Kids, Vehicles and Adult Mentors
Numerous vehicles are being stolen across Milwaukee mostly by a small group of teens 12 to 17 years old. Not long ago a 12-year-old crashed in a police pursuit caught on camera and ran from the vehicle. He was caught later in a short foot pursuit. Of course, I think many people know that Kias […]
Numerous vehicles are being stolen across Milwaukee mostly by a small group of teens 12 to 17 years old. Not long ago a 12-year-old crashed in a police pursuit caught on camera and ran from the vehicle. He was caught later in a short foot pursuit. Of course, I think many people know that Kias and Hyundai’s are two of the vehicles that are stolen the most. Since 2020 car thefts are up over 150% in the city. Captain James Campbell of MPD reports “I think with the advent of social media, it became very easy for people to see this going on and maybe get some kind of status by doing it at the same time.” Police report people should not leave any valuables in their car. In addition, they recommend getting a steering wheel lock to keep their vehicles from being stolen.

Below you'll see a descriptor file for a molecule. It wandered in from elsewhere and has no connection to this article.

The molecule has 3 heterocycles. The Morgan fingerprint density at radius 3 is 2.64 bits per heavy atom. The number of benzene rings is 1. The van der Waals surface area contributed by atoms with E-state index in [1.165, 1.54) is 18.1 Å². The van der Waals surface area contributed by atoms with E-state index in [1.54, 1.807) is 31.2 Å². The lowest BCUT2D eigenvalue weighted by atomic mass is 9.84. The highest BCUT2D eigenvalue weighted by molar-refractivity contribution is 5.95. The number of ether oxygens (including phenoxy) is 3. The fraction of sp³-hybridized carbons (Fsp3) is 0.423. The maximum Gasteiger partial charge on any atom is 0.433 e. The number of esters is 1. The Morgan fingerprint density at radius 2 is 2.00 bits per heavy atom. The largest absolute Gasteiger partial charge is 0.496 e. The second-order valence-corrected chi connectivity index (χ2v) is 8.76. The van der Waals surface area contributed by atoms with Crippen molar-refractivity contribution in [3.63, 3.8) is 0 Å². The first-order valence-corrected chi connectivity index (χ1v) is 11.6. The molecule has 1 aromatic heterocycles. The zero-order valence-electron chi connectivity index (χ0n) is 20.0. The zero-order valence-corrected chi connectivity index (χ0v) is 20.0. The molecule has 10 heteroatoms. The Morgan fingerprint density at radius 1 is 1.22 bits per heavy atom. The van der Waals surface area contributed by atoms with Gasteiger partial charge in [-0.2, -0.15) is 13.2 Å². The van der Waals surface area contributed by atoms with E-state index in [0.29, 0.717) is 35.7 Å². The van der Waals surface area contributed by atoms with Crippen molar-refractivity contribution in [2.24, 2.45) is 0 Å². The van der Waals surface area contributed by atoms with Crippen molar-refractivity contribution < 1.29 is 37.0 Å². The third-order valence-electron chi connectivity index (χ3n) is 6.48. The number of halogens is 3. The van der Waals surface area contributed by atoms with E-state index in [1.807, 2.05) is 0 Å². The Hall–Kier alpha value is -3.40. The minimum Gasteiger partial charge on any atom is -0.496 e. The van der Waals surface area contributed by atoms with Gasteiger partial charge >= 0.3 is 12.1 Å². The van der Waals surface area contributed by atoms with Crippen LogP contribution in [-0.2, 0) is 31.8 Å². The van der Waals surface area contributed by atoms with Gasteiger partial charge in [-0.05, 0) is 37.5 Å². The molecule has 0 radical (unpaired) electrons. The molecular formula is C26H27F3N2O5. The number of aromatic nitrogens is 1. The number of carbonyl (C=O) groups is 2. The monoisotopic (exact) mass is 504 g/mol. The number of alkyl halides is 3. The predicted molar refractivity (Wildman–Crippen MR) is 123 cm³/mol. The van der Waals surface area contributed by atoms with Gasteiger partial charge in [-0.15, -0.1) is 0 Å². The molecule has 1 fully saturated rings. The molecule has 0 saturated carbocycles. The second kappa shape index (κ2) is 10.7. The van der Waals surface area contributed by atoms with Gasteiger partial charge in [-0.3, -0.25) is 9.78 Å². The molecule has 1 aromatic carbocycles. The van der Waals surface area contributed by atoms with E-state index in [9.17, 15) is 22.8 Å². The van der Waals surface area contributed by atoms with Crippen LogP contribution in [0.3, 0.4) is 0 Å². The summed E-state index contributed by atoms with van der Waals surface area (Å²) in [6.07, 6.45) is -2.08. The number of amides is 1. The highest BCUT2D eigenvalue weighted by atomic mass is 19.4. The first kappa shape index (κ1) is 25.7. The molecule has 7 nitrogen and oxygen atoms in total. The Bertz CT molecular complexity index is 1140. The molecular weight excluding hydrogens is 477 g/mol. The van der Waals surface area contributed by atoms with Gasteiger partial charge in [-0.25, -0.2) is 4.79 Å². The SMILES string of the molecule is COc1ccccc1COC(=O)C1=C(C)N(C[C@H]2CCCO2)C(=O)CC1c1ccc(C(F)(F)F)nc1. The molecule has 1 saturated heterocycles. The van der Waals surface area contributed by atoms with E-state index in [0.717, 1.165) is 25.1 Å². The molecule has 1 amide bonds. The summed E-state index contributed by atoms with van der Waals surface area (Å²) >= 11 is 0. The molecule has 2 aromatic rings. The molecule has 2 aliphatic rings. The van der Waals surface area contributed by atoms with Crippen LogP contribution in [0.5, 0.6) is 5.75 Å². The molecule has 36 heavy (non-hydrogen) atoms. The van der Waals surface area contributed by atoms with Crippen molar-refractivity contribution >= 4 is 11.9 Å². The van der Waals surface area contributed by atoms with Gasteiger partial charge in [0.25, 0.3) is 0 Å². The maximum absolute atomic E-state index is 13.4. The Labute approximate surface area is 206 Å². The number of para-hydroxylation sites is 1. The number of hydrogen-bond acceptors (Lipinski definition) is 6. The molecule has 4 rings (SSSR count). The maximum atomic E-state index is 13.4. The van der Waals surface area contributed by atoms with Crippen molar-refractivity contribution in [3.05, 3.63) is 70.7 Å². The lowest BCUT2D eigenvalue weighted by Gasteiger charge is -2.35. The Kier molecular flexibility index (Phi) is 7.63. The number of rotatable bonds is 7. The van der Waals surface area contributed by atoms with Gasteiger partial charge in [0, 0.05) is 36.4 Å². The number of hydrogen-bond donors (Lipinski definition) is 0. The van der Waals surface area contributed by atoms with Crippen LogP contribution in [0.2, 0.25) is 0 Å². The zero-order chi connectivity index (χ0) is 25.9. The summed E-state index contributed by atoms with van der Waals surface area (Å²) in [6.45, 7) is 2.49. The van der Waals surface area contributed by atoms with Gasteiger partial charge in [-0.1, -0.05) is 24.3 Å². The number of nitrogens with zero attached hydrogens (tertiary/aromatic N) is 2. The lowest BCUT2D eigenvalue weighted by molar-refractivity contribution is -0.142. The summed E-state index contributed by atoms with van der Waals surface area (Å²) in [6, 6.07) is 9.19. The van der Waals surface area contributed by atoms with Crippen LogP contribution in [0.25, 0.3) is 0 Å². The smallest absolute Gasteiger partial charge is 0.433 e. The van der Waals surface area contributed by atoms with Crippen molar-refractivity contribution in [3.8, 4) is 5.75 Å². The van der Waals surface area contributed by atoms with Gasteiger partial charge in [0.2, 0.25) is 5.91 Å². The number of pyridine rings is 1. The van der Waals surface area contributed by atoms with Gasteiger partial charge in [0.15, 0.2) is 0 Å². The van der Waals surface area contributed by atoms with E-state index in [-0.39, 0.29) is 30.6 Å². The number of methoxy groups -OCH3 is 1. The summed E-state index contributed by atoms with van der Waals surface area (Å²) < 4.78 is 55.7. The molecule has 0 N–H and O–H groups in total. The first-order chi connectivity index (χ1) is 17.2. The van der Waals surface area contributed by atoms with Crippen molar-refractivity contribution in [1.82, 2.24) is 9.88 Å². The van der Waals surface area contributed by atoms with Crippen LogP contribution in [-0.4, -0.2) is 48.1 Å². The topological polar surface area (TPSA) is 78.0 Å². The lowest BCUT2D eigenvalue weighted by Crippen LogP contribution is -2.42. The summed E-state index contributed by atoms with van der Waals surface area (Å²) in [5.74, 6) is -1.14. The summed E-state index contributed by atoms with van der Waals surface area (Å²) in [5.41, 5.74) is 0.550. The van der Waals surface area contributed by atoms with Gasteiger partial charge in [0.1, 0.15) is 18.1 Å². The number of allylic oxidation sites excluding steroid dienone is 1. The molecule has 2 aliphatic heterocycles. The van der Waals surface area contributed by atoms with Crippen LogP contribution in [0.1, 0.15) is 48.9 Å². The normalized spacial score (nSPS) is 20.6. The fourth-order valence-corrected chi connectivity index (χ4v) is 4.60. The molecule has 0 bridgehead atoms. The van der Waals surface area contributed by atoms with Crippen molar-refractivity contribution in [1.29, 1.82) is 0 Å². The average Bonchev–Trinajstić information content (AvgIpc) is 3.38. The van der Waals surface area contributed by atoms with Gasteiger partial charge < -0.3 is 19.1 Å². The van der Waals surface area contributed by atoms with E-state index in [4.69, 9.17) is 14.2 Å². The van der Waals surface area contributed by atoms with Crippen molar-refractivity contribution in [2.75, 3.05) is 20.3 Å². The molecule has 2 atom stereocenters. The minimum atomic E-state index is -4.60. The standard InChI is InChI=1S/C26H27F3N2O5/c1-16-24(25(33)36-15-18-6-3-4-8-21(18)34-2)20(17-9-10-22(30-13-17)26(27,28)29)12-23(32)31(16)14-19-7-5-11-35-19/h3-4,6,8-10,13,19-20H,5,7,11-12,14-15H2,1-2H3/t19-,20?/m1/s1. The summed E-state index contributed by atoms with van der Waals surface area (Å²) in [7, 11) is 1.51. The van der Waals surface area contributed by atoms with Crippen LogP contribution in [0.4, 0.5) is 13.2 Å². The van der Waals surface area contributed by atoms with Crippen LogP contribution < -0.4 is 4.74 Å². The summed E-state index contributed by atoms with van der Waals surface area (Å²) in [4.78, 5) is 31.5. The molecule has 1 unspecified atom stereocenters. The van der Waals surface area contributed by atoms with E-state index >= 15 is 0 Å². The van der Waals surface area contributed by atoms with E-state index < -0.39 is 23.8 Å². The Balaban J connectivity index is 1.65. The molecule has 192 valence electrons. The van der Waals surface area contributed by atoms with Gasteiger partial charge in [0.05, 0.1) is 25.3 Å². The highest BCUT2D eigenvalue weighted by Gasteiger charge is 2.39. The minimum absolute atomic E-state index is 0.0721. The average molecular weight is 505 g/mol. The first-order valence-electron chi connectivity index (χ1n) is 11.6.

Earl Ingram, a local radio host, has started a group called Voices of the Elders, a group of Milwaukee men trying to intervene before kids start stealing cars. He reports the rate of kids under 17 years old stealing cars and driving recklessly is at a crisis level in Milwaukee County. Milwaukee police estimate that twenty-four cars are stolen every day. The group is made up of senior Black men that meets with middle schoolers weekly to offer direction, encouragement, and words of wisdom. “You have to ask yourself, “Why would boys 10-15 years old risk their lives?’ Well, it is because they do not value their life. They do not see their death as any big deal.” Ingram said. “What we do as Black men is introduce ourselves to young boys and get them to understand what is going to take for them to wind up living right doing the right things. They have not heard it from their fathers. Unfortunately, a large swath of their fathers is locked up or dead” Ingram said.
The elders meet with groups of 7th and 8th grade boys, the target age group stealing cars. Ingram asked the group, “how many of you have friends that you know that have taken part in stealing a car or has been involved in driving in a stolen car, raise your hand.” Everyone in the group raised their hands. The kids stated “peer pressure’ is what makes them do this. “I think kids steal cars to be like in the game, because in the game you can steal cars and get money for it, and they think they can do that in real life,” another kid said. To which Ingram replied,” We do not understand that because a game is a game. Life is something altogether different.” The group would also like for Milwaukee businesses to offer the boys jobs to help channel their energy.
This is a good start to try and influence theses kids before they get to far along.